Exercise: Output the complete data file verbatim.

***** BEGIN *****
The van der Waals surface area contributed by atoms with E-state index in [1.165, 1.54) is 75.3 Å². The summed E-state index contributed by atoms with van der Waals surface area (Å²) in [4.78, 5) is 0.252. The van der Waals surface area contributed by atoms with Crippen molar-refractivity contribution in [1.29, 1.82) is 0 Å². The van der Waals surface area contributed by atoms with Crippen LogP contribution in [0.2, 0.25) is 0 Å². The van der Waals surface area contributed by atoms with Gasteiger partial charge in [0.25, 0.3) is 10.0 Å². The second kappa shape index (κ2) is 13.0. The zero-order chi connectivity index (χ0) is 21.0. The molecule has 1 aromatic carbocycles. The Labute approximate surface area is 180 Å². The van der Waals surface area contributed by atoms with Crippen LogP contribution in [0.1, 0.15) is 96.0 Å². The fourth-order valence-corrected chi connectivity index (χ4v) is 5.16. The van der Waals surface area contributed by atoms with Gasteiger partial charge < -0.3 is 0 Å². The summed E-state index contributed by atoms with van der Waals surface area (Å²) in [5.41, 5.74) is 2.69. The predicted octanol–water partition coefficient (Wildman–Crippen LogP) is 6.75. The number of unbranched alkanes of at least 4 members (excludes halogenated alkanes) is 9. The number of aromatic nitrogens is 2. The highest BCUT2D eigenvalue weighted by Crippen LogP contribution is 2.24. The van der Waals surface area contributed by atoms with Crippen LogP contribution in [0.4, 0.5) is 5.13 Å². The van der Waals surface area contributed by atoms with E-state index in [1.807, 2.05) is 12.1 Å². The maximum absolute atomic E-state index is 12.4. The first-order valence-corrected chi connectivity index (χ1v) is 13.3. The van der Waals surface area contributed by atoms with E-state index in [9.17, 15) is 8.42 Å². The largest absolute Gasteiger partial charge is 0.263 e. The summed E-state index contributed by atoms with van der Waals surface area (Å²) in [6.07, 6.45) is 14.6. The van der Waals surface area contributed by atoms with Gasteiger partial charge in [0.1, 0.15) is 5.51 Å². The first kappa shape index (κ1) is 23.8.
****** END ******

The van der Waals surface area contributed by atoms with E-state index in [1.165, 1.54) is 75.3 Å². The summed E-state index contributed by atoms with van der Waals surface area (Å²) in [4.78, 5) is 0.252. The van der Waals surface area contributed by atoms with Crippen molar-refractivity contribution in [1.29, 1.82) is 0 Å². The van der Waals surface area contributed by atoms with Crippen LogP contribution in [0.2, 0.25) is 0 Å². The van der Waals surface area contributed by atoms with Gasteiger partial charge in [0.25, 0.3) is 10.0 Å². The second kappa shape index (κ2) is 13.0. The zero-order chi connectivity index (χ0) is 21.0. The molecule has 1 aromatic carbocycles. The Labute approximate surface area is 180 Å². The van der Waals surface area contributed by atoms with Crippen LogP contribution in [0.1, 0.15) is 96.0 Å². The fourth-order valence-corrected chi connectivity index (χ4v) is 5.16. The van der Waals surface area contributed by atoms with Gasteiger partial charge < -0.3 is 0 Å². The summed E-state index contributed by atoms with van der Waals surface area (Å²) in [5.41, 5.74) is 2.69. The predicted octanol–water partition coefficient (Wildman–Crippen LogP) is 6.75. The number of unbranched alkanes of at least 4 members (excludes halogenated alkanes) is 9. The number of aromatic nitrogens is 2. The highest BCUT2D eigenvalue weighted by Crippen LogP contribution is 2.24. The van der Waals surface area contributed by atoms with Crippen LogP contribution in [0.4, 0.5) is 5.13 Å². The van der Waals surface area contributed by atoms with E-state index in [1.807, 2.05) is 12.1 Å². The maximum absolute atomic E-state index is 12.4. The first-order valence-corrected chi connectivity index (χ1v) is 13.3. The van der Waals surface area contributed by atoms with E-state index in [9.17, 15) is 8.42 Å². The largest absolute Gasteiger partial charge is 0.263 e. The summed E-state index contributed by atoms with van der Waals surface area (Å²) in [6.07, 6.45) is 14.6. The van der Waals surface area contributed by atoms with Gasteiger partial charge in [0.1, 0.15) is 5.51 Å². The first kappa shape index (κ1) is 23.8.